Brand Nigeria: Rich Country, Poor People


The Nigerian oligarchy has significantly progressed its emasculation of Nigerians from anesthetically cutting off the balls to nefariously indiscriminately crushing them with pestles while wearing jaunty smirks on their indifferent faces. It is almost like inflicting pain on the people has become a favourite sport, and this looks like a well-thought-out conquest strategy; I mean, who can resist being flogged while nailed to the four wings of a cross when the one is not another Christ?

In the past, at least let us begin to count when the malevolent oligarchy was morphing in Nigeria beginning from the mid-80s, attempts were made at pretending to coat bitter policy pills with some saccharine toppings. We got familiar with expressions like, “giving SAP a human face in the 1990s when then military president Ibrahim Babangida launched the Structural Adjustment Programme, an IMF-inspired economic cauldron in which the country hasn’t stopped stewing. Even of late, people have been compelled to believe that hanging onto the rapidly fraying thread of a new buzzword called “Palliative” would awaken the fast-fading hope of a divinely inspired social and economic reordering.

Having been reduced to the proverbial drowning man that cackles, Nigerians have found a way to endure the pains of their steady and painful emasculation by muffling their cries under the din of crude jokes – we now make jokes of everything, and when the world sees the smirk pinned to our faces, they give us the awards of the happiest people on earth.

The other day, the government in power increased the electricity tariff by 300 percent, and as a reaction to their hurt, the country’s suffering poor started making jokes about the bands into which electricity consumers have been categorized. Many of them expanded the Bands A to E into which consumers have been categorized, depending on the frequency of supply by suggesting additional categories such as “Rubber Band” and “BAND-it.”

Such coinages trend on social media and make people laugh. For the purveyors and consumers of those jokes, there is also a fancy buzzword for it – catching cruise. What sort of cruise is somebody catching when he is not like the cricket in the Igbo proverb who proclaims in excitement how much oil his body is producing when in fact, he is being barbecued?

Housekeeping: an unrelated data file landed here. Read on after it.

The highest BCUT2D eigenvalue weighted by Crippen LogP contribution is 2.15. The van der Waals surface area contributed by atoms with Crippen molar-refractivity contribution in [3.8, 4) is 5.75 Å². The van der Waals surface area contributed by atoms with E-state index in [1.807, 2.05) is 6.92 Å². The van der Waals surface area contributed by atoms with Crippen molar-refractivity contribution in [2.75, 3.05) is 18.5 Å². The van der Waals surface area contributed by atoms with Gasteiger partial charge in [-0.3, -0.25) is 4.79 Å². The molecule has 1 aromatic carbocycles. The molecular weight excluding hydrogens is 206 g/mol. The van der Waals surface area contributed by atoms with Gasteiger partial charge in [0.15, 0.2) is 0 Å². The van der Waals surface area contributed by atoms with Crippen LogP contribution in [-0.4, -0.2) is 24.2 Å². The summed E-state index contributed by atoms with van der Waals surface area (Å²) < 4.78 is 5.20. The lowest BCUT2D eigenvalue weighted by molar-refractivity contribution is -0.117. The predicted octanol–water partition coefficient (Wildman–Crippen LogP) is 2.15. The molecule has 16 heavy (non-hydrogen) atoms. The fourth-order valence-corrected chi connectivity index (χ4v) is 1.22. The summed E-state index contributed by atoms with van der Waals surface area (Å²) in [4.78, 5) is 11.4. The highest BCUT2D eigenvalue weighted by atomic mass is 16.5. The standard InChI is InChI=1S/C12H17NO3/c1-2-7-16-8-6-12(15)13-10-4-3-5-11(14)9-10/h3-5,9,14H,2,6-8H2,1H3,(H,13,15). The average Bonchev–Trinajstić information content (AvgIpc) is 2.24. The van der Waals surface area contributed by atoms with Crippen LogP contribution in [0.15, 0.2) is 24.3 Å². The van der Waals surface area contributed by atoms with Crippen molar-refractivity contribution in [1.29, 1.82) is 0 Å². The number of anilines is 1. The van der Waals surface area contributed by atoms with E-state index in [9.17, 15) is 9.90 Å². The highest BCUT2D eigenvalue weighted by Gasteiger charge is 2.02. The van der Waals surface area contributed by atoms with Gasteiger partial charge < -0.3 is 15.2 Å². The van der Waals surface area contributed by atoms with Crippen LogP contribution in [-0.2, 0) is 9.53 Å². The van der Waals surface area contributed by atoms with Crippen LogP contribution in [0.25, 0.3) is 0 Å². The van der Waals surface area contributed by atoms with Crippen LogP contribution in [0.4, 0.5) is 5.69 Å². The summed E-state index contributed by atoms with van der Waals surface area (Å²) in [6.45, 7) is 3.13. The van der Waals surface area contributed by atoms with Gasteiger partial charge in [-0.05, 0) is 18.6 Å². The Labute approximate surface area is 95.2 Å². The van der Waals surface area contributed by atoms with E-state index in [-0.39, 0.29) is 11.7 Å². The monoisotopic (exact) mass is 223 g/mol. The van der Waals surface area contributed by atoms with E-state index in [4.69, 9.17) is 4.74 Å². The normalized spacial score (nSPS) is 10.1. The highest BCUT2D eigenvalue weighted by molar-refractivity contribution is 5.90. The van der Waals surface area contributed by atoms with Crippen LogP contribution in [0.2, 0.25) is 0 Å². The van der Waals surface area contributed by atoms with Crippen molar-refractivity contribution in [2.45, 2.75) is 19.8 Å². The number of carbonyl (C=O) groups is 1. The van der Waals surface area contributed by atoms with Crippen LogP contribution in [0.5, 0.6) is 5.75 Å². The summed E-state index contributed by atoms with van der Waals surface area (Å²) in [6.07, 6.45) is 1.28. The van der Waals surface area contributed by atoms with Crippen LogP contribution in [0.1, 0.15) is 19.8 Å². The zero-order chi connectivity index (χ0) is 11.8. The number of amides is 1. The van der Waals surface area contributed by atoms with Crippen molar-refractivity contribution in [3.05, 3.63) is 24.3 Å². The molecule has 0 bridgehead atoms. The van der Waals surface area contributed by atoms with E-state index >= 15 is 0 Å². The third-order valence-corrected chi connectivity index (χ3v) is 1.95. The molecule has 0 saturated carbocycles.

The prosperity of any nation is directly proportional to the living standards of its people. This has been so everywhere in the world, from the early Western developments to China, United Arab Emirates, Qatar, Saudi Arabia and Singapore, to mention but a few. But the case of Nigeria is one in which the country and its people exist at the different extremes of social and economic divides

Psychologists call such actions coping strategies, but I doubt if Nigerians haven’t had their fair share of coping with adversities and have reached a level where they should justifiably express extreme provocation rather than pretending to be happy when grief hovers over everyone like a ghoulish halo.

Nigerians are not the happiest people on earth; we are not even happy. We were not there when Demos Shakarian founded the Full Gospel Businessmen’s Fellowship, whose members call themselves the happiest people on earth. A line must be drawn between the “cruise” we are catching in Nigeria and the burning hades which life as Nigerians means daily.

You see, Nigerians shouldn’t make jokes of the skyrocketed electricity tariff regime, just like they shouldn’t have made jokes of the collapse of the Nigerian currency on the feet of nearly all the major and minor currencies, just like they should have made jokes of the increase in the prices of petroleum products.

History has proved that the wealth of Nigeria has an inverse impact on the well-being of the people while her poverty has a predatory effect: when the government is swimming in abundance, they drift towards all manner of elite projects and abandon sustainable development projects that benefit the people, but when there is economic crunch, they turn their proboscis on the people, sucking them with all sorts of taxes and levies.

The recent increase by 300 percent of electricity tariffs by the federal government rings like an intentional instrument of emasculation by the government. Like most they have habitually reacted to most cruel policies, Nigerians grumbled, murmured and quickly began to joke about it, even while they are bearing the crushing weight.

I live in a neighbourhood that, from my reading, falls into the band A. But in the past few days, I have heard neighbours exchange ideas on how to adjust to the new regime, after, as one was overheard lamenting, the N3,000 he paid for electricity ran down after two nights.

“I no get A/C for house. I no dey use electric cooker. How many times I dey iron cloth in a month? Na only fan and bulb I dey use, so how N3,000 go finish for two days?”

This is the third time I heard this kind of conversation in less than a week and it is a pointer to how widespread the burden of the electricity price hike is, leading to the question of how the government planned for the people to cope when policy after policy has rendered then progressively poorer?

Although no one needs official reports to appreciate the magnitude of policy-induced poverty in Nigeria, a World Bank report released on April 9, 2024, ranked Nigeria (alongside Congo Democratic Republic) as the headquarters of extreme poverty in Africa.

One of the papers that carried the news quoted the World Bank as saying that the average inflation in Nigeria will remain elevated at 24.8 per cent year-on-year in 2024, meaning the impoverishment would continue. Continuing, the paper wrote: